Young Thug & Gunna have been indicted for conspiracy and racketeering as part of a RICO case, but there’s more than just that going on…
It’s been a wild ride and cause for much controversy but Young Thug and Gunna are currently sitting in a Fulton County jail having been indicted for conspiracy and racketeering under the RICO Act. It’s a massive indictment that involves at least 26 people (some report 28) all with links to the Young Slime Life (YSL) gang (no association with the fashion brand or [assumedly] Young Thug’s music label).
Fulton County District Attorney, Fani Willis, said of the indictment, “There are definitely many people that are looking at life under this indictment. These are serious times, they are serious allegations and it is my opinion that violence in our community deserves maximum penalties.”
As you can see, the prosecution isn’t messing around. But let’s first get into what the indictment actually is and what each rapper is actually being charged with.
First, let’s start with what the indictment is actually doing. 56 total charges have been aimed at 26 alleged YSL members over the last decade that include murder, armed robbery, carjackings, theft, drug dealing, drug and gun possession, and witness intimidation.
The indictment includes a list of 181 acts that were committed from January 2013 that are part of an alleged racketeering conspiracy engaged to further YSL’s interests.
DA Fani Willis told a news conference that,
What is Gunna Accused Of?
Gunna, real name Sergio Kitchens, has been charged with one count of conspiring to violate RICO in 2013. The prosecution tied Gunna to the charge due to his YSL chains and the sharing of photos and videos on social media that apparently promote the “criminal” organisation.
This charge, Gunna’s lawyers have said is “so thin as to be transparent.” But that hasn’t stopped the court from refusing Gunna bail as the prosecution ask that he remain in jail claiming that state witnesses have been threatened.
Gunna’s attorney told Billboard that, “The court was obviously concerned about threats and intimidation of witnesses. We believe when the court hears evidence, not just the words of the prosecutor, it will find that Sergio’s release on bond will not, directly or indirectly, pose a significant risk to witnesses. We look forward to having an evidentiary hearing on this as soon as possible.”
The prosecution retorted and said that Gunna was “not just an associate” in YSL but “in a position of command.” As a result, Gunna is still in jail.
His lawyers responded,
That last part about lyrics will play a large part in this case as we shall see.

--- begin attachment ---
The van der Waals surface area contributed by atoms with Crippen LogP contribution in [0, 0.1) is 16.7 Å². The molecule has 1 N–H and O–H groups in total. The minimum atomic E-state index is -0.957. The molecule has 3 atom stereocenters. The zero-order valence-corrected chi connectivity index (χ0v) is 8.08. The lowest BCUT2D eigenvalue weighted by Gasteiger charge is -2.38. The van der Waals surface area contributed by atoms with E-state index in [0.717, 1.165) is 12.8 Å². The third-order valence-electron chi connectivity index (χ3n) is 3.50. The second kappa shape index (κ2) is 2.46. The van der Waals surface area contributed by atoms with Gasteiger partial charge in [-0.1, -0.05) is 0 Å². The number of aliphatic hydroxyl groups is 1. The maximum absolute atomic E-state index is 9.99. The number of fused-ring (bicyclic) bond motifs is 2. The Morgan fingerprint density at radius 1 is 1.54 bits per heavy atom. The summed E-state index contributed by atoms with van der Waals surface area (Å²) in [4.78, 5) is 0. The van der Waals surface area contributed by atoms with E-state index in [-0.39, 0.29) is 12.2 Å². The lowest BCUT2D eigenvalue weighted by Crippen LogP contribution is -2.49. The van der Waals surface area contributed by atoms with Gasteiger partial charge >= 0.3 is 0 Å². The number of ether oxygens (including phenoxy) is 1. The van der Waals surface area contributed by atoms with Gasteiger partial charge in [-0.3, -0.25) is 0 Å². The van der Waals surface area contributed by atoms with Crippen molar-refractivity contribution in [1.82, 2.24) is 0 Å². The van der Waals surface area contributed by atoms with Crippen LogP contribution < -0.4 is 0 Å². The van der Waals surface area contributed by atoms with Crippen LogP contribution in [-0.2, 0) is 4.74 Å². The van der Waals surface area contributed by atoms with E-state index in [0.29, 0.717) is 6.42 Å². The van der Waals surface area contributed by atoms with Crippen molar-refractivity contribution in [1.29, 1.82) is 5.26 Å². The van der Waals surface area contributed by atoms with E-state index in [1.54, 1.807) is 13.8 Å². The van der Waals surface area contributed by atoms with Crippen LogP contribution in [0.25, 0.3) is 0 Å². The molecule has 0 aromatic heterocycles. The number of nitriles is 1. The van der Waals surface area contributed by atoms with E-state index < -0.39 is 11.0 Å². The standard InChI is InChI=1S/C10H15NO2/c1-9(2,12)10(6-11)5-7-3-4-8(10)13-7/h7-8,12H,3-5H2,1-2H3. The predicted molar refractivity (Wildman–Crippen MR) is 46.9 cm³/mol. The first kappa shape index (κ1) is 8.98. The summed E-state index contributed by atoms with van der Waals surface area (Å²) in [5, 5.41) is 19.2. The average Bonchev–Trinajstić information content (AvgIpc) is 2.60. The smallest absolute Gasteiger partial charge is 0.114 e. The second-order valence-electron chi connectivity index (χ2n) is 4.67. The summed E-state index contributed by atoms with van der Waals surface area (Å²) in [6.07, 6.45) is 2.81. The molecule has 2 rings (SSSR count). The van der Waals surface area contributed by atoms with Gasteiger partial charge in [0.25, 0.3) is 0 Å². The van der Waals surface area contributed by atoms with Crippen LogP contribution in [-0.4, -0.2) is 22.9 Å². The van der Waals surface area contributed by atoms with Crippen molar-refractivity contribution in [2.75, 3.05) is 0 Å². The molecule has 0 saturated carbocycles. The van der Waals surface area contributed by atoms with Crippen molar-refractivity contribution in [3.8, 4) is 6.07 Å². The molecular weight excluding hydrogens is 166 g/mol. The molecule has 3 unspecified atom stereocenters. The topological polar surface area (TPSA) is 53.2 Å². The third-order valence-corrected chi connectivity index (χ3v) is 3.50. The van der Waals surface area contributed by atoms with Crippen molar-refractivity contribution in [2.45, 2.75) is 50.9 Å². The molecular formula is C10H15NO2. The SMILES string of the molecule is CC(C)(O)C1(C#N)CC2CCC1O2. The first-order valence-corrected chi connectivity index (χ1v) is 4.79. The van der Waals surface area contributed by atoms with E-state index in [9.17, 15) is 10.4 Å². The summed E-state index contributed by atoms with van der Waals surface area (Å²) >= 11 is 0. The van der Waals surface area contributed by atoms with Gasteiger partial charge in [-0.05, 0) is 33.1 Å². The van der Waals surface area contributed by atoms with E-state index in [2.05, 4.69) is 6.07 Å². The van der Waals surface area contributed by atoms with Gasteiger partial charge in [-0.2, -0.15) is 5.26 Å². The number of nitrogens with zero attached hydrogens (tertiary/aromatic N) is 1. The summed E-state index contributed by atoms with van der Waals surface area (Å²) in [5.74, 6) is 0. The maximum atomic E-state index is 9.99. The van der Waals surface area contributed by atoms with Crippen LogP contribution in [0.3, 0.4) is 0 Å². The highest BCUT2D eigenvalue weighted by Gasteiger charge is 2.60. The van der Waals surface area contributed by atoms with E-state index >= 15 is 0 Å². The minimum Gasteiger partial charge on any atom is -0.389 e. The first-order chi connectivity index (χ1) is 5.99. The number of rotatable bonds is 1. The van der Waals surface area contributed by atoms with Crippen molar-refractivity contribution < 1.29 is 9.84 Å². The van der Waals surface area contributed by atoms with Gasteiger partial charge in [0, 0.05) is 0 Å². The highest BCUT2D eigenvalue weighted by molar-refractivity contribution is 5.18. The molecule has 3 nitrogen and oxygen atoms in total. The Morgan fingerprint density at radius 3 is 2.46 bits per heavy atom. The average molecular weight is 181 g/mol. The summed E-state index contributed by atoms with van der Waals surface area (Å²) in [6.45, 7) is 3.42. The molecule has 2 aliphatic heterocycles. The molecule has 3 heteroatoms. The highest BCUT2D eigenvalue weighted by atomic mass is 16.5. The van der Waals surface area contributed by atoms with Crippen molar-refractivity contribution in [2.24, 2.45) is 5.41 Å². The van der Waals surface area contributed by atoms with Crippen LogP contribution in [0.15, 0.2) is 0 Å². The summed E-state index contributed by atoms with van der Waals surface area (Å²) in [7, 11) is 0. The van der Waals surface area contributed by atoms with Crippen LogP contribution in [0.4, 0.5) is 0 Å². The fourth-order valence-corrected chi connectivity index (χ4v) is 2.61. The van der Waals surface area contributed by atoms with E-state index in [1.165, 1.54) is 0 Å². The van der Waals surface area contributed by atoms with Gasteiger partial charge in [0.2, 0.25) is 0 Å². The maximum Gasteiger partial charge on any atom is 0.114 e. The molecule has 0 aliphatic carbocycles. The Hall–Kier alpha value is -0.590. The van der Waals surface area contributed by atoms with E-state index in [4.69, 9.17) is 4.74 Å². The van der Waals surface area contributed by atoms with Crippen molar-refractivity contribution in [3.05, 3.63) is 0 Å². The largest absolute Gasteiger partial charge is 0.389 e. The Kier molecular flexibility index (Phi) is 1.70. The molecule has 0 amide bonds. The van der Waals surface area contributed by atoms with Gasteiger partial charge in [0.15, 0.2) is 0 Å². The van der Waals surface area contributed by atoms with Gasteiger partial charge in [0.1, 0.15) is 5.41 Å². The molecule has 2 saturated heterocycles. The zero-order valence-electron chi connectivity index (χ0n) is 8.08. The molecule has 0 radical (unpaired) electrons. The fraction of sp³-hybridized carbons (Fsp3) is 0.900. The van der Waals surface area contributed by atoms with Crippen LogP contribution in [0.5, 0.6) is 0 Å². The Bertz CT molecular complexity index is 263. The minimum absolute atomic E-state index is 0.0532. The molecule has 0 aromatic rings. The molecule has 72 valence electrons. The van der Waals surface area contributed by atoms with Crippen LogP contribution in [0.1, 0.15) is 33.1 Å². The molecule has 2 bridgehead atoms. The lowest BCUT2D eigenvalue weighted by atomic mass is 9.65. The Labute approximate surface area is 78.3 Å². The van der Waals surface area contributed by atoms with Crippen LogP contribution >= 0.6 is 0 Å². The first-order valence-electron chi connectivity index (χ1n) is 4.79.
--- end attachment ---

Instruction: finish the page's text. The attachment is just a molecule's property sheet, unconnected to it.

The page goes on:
What is Young Thug Accused Of?
Young Thug, real name Jeffrey Lamar Williams, is facing two charges as a result of the indictment: conspiracy to violate the RICO Act and participation in criminal street gang activity. The prosecution alleges that Young Thug is a co-founder and active leader in the YSL gang. Things look far worse for Young Thug than they do for Gunna.
When Young Thug was arrested in his home, there were seven additional felonies added. These include:
- possession of marijuana with intent to distribute,
- possession of a controlled substance with intent to distribute,
- possession of a firearm during commission of a felony,
- possession of a sawed-off shotgun, sawed-off rifle, machine gun, dangerous weapon or silencer,
- and three charges for unlawful participation in gang activity while employed by/associated with a criminal street gang.
The most serious offence occurred on January 7, 2015. Young Thug is accused of renting the car (a 2014 Infiniti Q50 sedan from Hertz) that was used in the drive-by shooting that killed Donovan Thomas. This particular offence is personal for the District Attorney Willis,
In addition, YSL members Christian Eppinger and Antonio Sumlin allegedly asked for Young Thug’s permission before they attempted to murder rival gang member and rapper, YFN Lucci whilst he was in prison just this past February. Lucci stated that he was stabbed by a fellow inmate with a shank while he was on the phone and claiming he now had a bounty on his head. The prosecution is using this incident as evidence in the case against Young Thug.
How’s Thug’s Defence Going?
Young Thug’s bond request didn’t go well. His lawyer, Brian Steel, argued that Young Thug wasn’t a flight risk and that he had been “fully cooperative during his arrest” even while he was being handcuffed by police in front of his 14-year-old son. The defence had even offered to surrender Thug’s passport and permit an ankle monitor.
The assistant district attorney, Damian Smith, argued that Young Thug presented “a clear risk of hindering the administration of justice given that we have not apprehended everyone on the larger indictment,” he also pointed out the “large quantity of drugs and several firearms” police found at his home during his arrest. That was all she wrote and the judge, Robert Wolf, declined Thug’s bond request.
The prosecution is also asking for Brian Steel to step down as Young Thug’s lawyer as he represents others charged in the same case resulting in a conflict of interest. Steel responded that he hasn’t represented any of the other defendants and requested the judge to go ahead with hearing arguments surrounding the bond. Judge Ural Glanville has refused Steel’s request and the issue will be litigated in the coming weeks then the judge will deal with Thug’s bond and pre-trial release.